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The Gap in Medigap

Medicare provides coverage for a wide array of medical and drug benefits, but, with its deductibles, cost-sharing requirements, and lack of an annual out-of-pocket spending limit, many people on Medicare purchase Medigap supplemental insurance to help cover their out-of-pocket costs.

 Roughly 11 million of the 57 million people on Medicare—around 20 percent of all beneficiaries—have a Medigap policy, which helps protect against catastrophic expenses, spreads costs over the course of the year, and simplifies medical bills and paperwork. Thanks to a 1990 federal law, people age 65 and older are able to buy a Medigap policy when they sign up for Medicare, but younger Medicare beneficiaries with disabilities are not granted the same right unless they live in a state that requires it.

Today, Medicare covers 9 million people under 65 with disabilities. Most people under 65 who qualify for Medicare must first become eligible to receive disability insurance benefits (SSDI) and then wait 24 months for Medicare coverage to begin. Given this pathway to Medicare, it may not be a surprise that younger beneficiaries with disabilities have poorer self-reported health status than seniors on Medicare, along with higher rates of cognitive impairments and functional limitations, and lower incomes, with half having income of $17,000 or less. And even with Medicare, beneficiaries under 65 with disabilities report greater difficulty accessing the care they need, sometimes because they cannot afford the cost. For some, this may be related to not having supplemental coverage, such as Medigap, to help with their out-of-pocket costs. In fact, a much smaller share of beneficiaries under 65 with disabilities than seniors have a Medigap policy (2% versus 17%, respectively), and a much higher share have no supplemental coverage whatsoever (21% versus 12%).

The substantially lower rate of Medigap coverage among under age 65 adults with disabilities may be due in large part to the provision in the federal law mentioned above that gives Medicare beneficiaries age 65 and older the right to purchase a Medigap policy during the first six months after they enroll in Medicare Part B and under other limited circumstances, but does not provide the same guarantee to younger people who are entitled to Medicare due to having a disability. According to the Centers for Medicare & Medicaid Services, 31 states have gone beyond the federal minimum standard to require insurers in their states to provide at least one kind of Medigap policy to beneficiaries younger than age 65, but the other 19 states and DC have not (Figure 1).

Figure 1: 31 states require Medigap insurers to sell at least one policy to people under 65 with disabilities, but the others do not

 

Figure 1: 31 states require Medigap insurers to sell at least one policy to people under 65 with disabilities, but the others do not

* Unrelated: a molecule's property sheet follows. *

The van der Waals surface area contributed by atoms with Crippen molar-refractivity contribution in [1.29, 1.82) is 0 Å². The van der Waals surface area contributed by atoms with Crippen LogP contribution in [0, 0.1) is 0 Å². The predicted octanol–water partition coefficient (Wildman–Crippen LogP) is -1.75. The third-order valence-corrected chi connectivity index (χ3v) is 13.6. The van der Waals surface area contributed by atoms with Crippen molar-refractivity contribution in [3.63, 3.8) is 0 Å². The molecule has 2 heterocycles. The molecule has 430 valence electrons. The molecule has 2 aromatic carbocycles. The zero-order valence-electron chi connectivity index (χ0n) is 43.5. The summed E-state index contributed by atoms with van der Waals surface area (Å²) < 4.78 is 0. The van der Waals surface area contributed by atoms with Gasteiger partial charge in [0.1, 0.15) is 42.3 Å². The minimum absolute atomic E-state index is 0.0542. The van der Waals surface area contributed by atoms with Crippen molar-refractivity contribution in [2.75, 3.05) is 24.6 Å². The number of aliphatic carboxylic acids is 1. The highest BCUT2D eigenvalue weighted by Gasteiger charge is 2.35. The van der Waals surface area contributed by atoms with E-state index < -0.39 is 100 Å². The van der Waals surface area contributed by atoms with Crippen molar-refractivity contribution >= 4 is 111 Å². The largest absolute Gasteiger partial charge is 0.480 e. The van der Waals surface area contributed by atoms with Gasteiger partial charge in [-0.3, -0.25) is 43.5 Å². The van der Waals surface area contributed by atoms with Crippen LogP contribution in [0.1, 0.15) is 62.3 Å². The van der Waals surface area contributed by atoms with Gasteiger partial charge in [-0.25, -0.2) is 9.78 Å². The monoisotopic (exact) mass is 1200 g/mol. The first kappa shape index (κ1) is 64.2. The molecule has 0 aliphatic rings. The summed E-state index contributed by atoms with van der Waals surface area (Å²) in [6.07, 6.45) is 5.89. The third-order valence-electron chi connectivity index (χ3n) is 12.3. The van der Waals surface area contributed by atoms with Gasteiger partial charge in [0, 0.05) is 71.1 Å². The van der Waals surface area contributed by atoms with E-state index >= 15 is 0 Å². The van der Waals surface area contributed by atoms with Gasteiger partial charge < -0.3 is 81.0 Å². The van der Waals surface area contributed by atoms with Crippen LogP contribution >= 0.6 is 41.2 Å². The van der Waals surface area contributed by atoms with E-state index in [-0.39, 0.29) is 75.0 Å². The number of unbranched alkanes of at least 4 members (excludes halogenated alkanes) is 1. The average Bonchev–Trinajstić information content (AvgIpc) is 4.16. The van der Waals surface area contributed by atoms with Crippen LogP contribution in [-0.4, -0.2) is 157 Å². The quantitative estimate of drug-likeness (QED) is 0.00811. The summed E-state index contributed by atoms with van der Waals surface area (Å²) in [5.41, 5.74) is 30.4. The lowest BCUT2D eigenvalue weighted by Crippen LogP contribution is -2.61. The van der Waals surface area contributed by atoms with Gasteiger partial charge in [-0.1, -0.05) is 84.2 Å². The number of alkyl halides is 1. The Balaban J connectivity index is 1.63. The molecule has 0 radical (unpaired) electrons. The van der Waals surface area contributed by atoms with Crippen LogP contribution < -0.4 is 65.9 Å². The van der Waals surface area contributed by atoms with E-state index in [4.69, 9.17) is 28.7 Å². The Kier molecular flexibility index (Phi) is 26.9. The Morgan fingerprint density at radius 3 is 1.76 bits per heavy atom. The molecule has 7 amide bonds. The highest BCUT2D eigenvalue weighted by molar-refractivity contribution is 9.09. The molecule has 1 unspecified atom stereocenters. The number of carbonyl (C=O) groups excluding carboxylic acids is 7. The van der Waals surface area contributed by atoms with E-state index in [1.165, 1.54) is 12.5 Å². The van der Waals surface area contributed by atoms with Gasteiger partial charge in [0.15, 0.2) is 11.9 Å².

In effect, the 1990 federal law created a gap in Medigap for beneficiaries under 65 with disabilities. Back then, insurers resisted the idea of providing an open enrollment period with guaranteed-issue rights to younger adults with disabilities on Medicare. At the time, many Medigap policies covered some prescription drug costs, and there was particular concern about relatively high drug spending among people under 65 with disabilities that would drive up insurers’ costs, which would lead to higher premiums.

More than 25 years later, things have changed. Medigap policies sold today are prohibited from covering prescription drug costs, now that Medicare Part D provides a prescription drug benefit. This means Medigap insurers are no longer on the hook for their policyholders’ drug costs, which are indeed much higher for younger beneficiaries with disabilities than for seniors, on average, according to our research. But Medicare per capita costs are similar for younger beneficiaries with disabilities and seniors when Part D spending is excluded (Figure 2).

Figure 2: Average Medicare per capita spending in 2014 was similar for beneficiaries under age 65 with disabilities and those over age 65, when Part D drug spending is excluded

Figure 2: Average Medicare per capita spending in 2014 was similar for beneficiaries under age 65 with disabilities and those over age 65, when Part D drug spending is excluded

 

 

In light of these data, it’s not clear what the justification is for treating younger adults with disabilities differently from older adults when it comes to buying a Medigap policy. Revising federal law related to Medigap open enrollment rights and protections could help to reduce the gap in Medigap coverage between younger and older beneficiaries, help alleviate cost-related access problems among the relatively small but vulnerable group of people under 65 who qualify for Medicare, and provide more equitable treatment to Medicare beneficiaries across the states.

 

Source: Sep 27, 2016 | Tricia Neuman and Juliette Cubanski

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